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On January 29th, 2012 in News

A few days ago we reported that hackers were banning innocent Battlefield 3 players by using a PunkBuster exploit. Now DICE have announced that the exploit has been fixed, posting on the official Battlelog forums:

Together with the 3rd party service providers we have taken steps to remove the faulty bans, and improve the protection against future fake bans.
We have determined that the root cause resulting in the server bans is not directly related to Battlefield 3, but rather related to select 3rd party services which server owners can use in conjunction with PunkBuster to protect their servers.

However, DICE adds an update to the post, saying that some players are apparently still affected by the exploit. They are continuing to look into the issue.

The exploit involves GGC streaming, a third party service that many game servers run in order to screen for hackers and cheaters. To avoid any issues, players are advised to avoid servers that use GGC.

On January 24th, 2012 in News

Just as we thought the hacking issue with Battlefield 3 couldn’t get any worse, it now appears it has just that: in order to prove their point against PunkBuster, the cheaters and hackers over at ArtificialAiming have banned over 150 Battlefield 3 players by using a PunkBuster exploit. A forum post claims:

“In 2011 we hit them with a mass ban wave and now were are banning real players from battlelog while ggc-stream is totally unaware. We have framed 150+ bf3 players alone.”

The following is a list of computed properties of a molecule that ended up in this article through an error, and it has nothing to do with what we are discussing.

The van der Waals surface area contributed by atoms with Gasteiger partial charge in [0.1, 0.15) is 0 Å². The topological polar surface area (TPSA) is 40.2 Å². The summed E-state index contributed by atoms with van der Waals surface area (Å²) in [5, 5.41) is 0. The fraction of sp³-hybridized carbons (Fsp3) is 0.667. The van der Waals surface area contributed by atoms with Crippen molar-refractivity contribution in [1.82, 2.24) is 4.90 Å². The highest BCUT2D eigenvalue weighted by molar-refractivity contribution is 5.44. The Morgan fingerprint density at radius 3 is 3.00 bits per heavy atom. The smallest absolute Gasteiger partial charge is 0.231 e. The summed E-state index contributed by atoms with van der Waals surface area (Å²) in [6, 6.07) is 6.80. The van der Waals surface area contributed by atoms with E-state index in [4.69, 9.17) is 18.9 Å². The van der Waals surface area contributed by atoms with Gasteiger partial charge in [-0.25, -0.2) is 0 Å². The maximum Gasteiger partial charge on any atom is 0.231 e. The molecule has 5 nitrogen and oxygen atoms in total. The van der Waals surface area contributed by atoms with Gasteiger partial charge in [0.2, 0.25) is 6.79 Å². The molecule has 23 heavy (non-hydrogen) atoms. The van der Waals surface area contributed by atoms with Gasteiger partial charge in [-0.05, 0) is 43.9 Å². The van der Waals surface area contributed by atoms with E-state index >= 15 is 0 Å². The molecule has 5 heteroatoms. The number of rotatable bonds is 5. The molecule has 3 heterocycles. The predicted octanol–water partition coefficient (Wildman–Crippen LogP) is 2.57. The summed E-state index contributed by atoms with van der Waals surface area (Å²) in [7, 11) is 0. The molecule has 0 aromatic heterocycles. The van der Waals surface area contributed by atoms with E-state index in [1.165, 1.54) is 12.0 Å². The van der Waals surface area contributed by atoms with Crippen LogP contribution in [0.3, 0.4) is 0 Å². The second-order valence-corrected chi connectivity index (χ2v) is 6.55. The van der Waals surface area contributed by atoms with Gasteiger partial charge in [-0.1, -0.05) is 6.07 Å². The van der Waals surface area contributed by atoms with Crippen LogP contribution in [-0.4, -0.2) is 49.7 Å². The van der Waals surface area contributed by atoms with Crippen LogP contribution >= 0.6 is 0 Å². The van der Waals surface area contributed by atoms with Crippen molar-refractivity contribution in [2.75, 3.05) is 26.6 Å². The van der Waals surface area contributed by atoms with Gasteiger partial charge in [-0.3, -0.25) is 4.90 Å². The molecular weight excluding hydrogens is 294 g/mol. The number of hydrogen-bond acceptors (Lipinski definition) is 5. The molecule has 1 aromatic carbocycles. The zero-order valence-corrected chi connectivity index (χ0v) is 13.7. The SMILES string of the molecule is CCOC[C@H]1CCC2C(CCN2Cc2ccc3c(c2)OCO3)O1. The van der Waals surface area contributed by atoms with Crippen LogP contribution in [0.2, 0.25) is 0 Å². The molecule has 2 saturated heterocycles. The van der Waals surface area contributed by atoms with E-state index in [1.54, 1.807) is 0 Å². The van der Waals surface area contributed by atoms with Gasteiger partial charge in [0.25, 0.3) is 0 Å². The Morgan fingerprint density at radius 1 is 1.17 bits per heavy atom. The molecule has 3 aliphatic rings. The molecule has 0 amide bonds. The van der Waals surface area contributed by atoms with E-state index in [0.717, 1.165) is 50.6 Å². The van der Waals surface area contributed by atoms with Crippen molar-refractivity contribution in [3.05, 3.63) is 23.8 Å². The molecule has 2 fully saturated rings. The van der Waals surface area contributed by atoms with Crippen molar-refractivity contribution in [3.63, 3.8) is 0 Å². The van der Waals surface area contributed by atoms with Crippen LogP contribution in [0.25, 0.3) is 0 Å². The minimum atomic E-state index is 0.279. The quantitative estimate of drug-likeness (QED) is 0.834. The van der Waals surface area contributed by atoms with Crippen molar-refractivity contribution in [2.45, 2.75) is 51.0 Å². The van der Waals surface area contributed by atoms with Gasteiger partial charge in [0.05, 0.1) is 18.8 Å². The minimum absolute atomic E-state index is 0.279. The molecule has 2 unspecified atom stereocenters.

There are numerous threads over at Battlelog about this issue, where innocent players have been banned. The issue has to do with PBBans and GGC — third party services that run on the vast majority of Battlefield 3 game servers.

DICE have stated that they’re looking into the issue, but at this point, hackers have pretty much gotten control of the game. And just to make matters worse, innocent players can now be banned with what appears to be a simple command and the user’s BF3 GUID.

On November 15th, 2011 in Editorial, News

Punkbuster BF3Earlier this year there was a lot of fuss — and rightfully so — over EA’s Origin software and the amount of data it collected from the users’ computers. EA later updated its privacy statements, removing a few clauses.

Now there’s another privacy issue that may have huge implications for Battlefield 3 players. It concerns Battlefield 3′s anti-cheat software PunkBuster, made by EvenBalance, Inc. The license agreement gives PunkBuster the right to not only scan all files on a users PC system, but to take actual screenshots and to publicize those screenshots. When installing PunkBuster, part of the agreement reads: